Basic Electronics Interview Questions and Answers
by Mohammed, on Apr 2, 2018 6:02:32 PM
Q1. What is Electronics?
Ans: The study and use of electrical devices that operate by controlling the flow of electrons or other electrically charged particles.
Q2. What is the difference between Electronics and Electrical?
Ans: Electronics work on DC and with a voltage range of -48vDC to +48vDC. If the electronic device is plugged into a standard wall outlet, there will be a transformer inside which will convert the AC voltage you are supplying to the required DC voltage needed by the device. Examples: Computer, radio, T.V, etc...
Electric devices use line voltage (120vAC, 240vAC, etc...). Electric devices can also be designed to operate on DC sources, but will be at DC voltages above 48v. Examples: are incandescent lights, heaters, fridge, stove, etc...
Q3. What is communication?
Ans: Communication means transferring a signal from the transmitter which passes through a medium then the output is obtained at the receiver. (or)communication says as transferring of message from one place to another place called communication.
Q4. Different types of communications? Explain.
Ans: Analog and digital communication.
As a technology, analog is the process of taking an audio or video signal (the human voice) and translating it into electronic pulses. Digital on the other hand is breaking the signal into a binary format where the audio or video data is represented by a series of "1"s and "0"s.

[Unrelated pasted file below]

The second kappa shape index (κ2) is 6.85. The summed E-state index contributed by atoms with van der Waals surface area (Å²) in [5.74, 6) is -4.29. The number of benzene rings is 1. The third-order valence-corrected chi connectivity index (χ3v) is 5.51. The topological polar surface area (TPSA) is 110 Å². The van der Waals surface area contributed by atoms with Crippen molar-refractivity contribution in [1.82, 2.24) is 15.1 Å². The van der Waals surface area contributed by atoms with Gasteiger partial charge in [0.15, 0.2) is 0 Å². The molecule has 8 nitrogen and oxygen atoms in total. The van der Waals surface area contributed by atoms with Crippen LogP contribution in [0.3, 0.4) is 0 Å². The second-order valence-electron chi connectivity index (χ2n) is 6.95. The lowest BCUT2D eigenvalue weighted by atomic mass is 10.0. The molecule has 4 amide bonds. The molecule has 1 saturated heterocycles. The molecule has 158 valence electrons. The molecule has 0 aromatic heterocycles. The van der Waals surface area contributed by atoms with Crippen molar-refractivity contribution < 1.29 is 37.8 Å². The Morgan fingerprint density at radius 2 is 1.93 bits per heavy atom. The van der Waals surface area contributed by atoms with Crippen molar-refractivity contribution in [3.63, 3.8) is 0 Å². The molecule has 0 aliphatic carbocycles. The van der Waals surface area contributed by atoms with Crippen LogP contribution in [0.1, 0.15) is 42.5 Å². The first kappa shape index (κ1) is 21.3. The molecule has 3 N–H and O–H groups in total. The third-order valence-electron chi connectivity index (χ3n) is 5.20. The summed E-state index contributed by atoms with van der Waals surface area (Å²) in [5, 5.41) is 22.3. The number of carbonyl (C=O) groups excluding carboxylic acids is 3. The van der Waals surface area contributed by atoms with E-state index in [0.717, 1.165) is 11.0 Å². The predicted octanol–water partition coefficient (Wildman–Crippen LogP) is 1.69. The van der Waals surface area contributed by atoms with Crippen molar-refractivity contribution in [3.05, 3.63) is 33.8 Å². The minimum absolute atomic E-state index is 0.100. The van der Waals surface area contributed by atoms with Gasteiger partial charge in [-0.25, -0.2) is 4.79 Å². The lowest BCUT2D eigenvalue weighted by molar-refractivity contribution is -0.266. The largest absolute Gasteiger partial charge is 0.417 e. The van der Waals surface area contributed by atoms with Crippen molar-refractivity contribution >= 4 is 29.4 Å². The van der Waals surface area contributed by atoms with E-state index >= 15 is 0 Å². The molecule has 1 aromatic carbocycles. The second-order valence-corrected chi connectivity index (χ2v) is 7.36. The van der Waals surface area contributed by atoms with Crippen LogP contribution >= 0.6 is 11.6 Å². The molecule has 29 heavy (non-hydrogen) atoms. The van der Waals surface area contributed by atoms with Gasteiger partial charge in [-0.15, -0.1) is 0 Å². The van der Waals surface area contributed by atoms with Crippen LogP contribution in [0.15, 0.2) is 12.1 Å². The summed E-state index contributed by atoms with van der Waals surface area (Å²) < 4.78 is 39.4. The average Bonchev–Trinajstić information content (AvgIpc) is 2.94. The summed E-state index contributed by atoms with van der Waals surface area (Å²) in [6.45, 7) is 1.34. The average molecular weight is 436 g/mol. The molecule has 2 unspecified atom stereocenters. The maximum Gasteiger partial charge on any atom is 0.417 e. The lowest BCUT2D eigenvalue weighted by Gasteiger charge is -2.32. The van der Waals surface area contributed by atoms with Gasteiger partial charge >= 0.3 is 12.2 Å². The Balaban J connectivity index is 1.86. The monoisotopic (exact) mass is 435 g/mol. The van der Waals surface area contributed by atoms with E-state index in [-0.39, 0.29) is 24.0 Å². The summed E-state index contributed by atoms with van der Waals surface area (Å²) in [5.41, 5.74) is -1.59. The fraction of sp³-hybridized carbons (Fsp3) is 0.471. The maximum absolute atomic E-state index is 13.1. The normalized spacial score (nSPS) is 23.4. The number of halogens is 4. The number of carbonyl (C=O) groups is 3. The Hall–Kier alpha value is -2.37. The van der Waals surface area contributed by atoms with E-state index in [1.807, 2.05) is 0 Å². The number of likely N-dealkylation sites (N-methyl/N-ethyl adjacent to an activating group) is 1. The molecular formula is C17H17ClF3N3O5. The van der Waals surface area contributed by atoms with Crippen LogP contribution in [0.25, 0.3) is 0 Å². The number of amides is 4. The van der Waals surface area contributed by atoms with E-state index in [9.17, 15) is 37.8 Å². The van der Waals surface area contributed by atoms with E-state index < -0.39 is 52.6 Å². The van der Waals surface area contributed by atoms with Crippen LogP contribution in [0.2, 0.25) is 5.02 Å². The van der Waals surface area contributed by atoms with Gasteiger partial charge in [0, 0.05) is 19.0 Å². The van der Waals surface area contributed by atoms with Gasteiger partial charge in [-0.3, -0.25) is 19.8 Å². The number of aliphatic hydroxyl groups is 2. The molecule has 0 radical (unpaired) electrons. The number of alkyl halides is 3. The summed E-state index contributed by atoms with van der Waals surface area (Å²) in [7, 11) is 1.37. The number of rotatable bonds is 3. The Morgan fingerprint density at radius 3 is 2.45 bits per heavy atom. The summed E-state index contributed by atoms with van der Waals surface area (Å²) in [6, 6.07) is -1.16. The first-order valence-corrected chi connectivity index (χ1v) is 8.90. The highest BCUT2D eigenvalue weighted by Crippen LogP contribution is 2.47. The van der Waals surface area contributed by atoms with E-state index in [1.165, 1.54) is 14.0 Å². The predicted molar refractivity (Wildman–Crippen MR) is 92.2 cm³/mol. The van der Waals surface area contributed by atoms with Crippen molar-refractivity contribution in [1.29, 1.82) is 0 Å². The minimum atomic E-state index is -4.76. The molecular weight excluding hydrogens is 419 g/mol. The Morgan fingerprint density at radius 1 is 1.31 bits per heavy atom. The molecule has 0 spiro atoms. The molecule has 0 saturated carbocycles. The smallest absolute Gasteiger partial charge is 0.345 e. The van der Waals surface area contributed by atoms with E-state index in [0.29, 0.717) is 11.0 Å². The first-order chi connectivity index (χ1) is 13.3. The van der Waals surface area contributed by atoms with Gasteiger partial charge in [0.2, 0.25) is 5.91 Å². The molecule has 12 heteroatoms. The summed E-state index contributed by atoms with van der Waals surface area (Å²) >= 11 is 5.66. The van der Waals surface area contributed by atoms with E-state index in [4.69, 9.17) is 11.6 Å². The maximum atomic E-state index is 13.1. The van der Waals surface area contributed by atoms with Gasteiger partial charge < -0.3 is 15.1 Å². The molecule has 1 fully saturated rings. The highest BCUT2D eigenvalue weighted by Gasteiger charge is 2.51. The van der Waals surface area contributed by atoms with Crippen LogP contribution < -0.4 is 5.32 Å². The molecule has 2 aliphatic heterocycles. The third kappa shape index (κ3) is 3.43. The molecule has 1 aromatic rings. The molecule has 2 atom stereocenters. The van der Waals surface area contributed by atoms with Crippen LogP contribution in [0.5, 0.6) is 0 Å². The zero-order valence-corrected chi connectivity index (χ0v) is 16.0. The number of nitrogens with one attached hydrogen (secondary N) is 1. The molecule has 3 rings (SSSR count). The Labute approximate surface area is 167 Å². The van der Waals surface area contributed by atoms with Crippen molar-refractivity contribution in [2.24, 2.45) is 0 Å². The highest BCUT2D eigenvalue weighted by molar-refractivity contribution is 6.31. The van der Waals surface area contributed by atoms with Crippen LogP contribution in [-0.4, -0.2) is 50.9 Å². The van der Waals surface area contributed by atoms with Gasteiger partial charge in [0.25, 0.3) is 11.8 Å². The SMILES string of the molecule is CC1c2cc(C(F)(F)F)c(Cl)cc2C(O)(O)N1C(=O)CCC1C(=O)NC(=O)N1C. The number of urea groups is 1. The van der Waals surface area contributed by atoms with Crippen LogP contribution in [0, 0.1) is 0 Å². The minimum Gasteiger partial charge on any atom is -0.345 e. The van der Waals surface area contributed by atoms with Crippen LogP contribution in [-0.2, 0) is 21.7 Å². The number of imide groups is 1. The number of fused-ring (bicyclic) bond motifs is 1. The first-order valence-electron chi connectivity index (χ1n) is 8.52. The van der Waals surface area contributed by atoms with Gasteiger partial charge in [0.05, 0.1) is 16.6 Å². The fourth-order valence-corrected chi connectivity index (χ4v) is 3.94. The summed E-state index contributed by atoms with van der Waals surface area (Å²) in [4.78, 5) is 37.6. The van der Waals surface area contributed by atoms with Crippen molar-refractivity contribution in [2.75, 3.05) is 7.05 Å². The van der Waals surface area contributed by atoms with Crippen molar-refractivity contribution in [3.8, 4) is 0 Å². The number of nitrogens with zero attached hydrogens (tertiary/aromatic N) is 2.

Digital signals are immune to noise, quality of transmission and reception is good, components used in digital communication can be produced with high precision and power consumption is also very less when compared with analog signals.
Q5. What is latch up?
Ans: Latch-up pertains to a failure mechanism wherein a parasitic thyristor (such as a parasitic silicon controlled rectifier, or SCR) is inadvertently created within a circuit, causing a high amount of current to continuously flow through it once it is accidentally triggered or turned on. Depending on the circuits involved, the amount of current flow produced by this mechanism can be large enough to result in permanent destruction of the device due to electrical overstress (EOS) .
Q6. What is diode?
Ans: In electronics, a diode is a two-terminal device. Diodes have two active electrodes between which the signal of interest may flow, and most are used for their unidirectional current property.
Q7. What is transistor?
Ans: In electronics, a transistor is a semiconductor device commonly used to amplify or switch electronic signals. The transistor is the fundamental building block of computers, and all other modern electronic devices. Some transistors are packaged individually but most are found in integrated circuits
Q8. What is sampling?
Ans: The process of obtaining a set of samples from a continuous function of time x(t) is referred to as sampling.
Q9. State sampling theorem.
Ans: It states that, while taking the samples of a continuous signal, it has to be taken care that the sampling rate is equal to or greater than twice the cut off frequency and the minimum sampling rate is known as the Nyquist rate.